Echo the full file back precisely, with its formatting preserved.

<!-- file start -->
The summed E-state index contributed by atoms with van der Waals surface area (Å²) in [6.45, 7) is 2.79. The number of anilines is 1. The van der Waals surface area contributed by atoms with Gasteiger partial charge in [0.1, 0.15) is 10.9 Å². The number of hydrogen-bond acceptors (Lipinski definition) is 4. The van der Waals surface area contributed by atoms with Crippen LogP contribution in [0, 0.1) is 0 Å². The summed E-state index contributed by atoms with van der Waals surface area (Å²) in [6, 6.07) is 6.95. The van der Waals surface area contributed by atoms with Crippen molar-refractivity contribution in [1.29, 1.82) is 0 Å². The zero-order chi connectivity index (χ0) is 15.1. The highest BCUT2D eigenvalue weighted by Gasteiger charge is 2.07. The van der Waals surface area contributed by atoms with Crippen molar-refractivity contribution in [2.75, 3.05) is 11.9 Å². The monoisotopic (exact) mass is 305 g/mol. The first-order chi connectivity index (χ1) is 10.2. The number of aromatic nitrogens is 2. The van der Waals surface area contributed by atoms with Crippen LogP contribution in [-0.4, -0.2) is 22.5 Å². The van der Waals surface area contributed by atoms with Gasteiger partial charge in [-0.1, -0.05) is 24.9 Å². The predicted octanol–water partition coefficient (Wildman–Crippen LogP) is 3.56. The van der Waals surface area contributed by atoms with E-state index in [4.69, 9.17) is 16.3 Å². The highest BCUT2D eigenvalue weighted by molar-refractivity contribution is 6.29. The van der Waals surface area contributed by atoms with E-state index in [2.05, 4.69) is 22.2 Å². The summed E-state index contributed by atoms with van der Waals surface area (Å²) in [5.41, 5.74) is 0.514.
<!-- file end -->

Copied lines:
The summed E-state index contributed by atoms with van der Waals surface area (Å²) in [6.45, 7) is 2.79. The number of anilines is 1. The van der Waals surface area contributed by atoms with Gasteiger partial charge in [0.1, 0.15) is 10.9 Å². The number of hydrogen-bond acceptors (Lipinski definition) is 4. The van der Waals surface area contributed by atoms with Crippen LogP contribution in [0, 0.1) is 0 Å². The summed E-state index contributed by atoms with van der Waals surface area (Å²) in [6, 6.07) is 6.95. The van der Waals surface area contributed by atoms with Crippen molar-refractivity contribution in [1.29, 1.82) is 0 Å². The zero-order chi connectivity index (χ0) is 15.1. The highest BCUT2D eigenvalue weighted by Gasteiger charge is 2.07. The van der Waals surface area contributed by atoms with Crippen molar-refractivity contribution in [2.75, 3.05) is 11.9 Å². The monoisotopic (exact) mass is 305 g/mol. The first-order chi connectivity index (χ1) is 10.2. The number of aromatic nitrogens is 2. The van der Waals surface area contributed by atoms with Crippen LogP contribution in [-0.4, -0.2) is 22.5 Å². The van der Waals surface area contributed by atoms with Gasteiger partial charge in [-0.1, -0.05) is 24.9 Å². The predicted octanol–water partition coefficient (Wildman–Crippen LogP) is 3.56. The van der Waals surface area contributed by atoms with E-state index in [4.69, 9.17) is 16.3 Å². The highest BCUT2D eigenvalue weighted by molar-refractivity contribution is 6.29. The van der Waals surface area contributed by atoms with E-state index in [2.05, 4.69) is 22.2 Å². The summed E-state index contributed by atoms with van der Waals surface area (Å²) in [5.41, 5.74) is 0.514.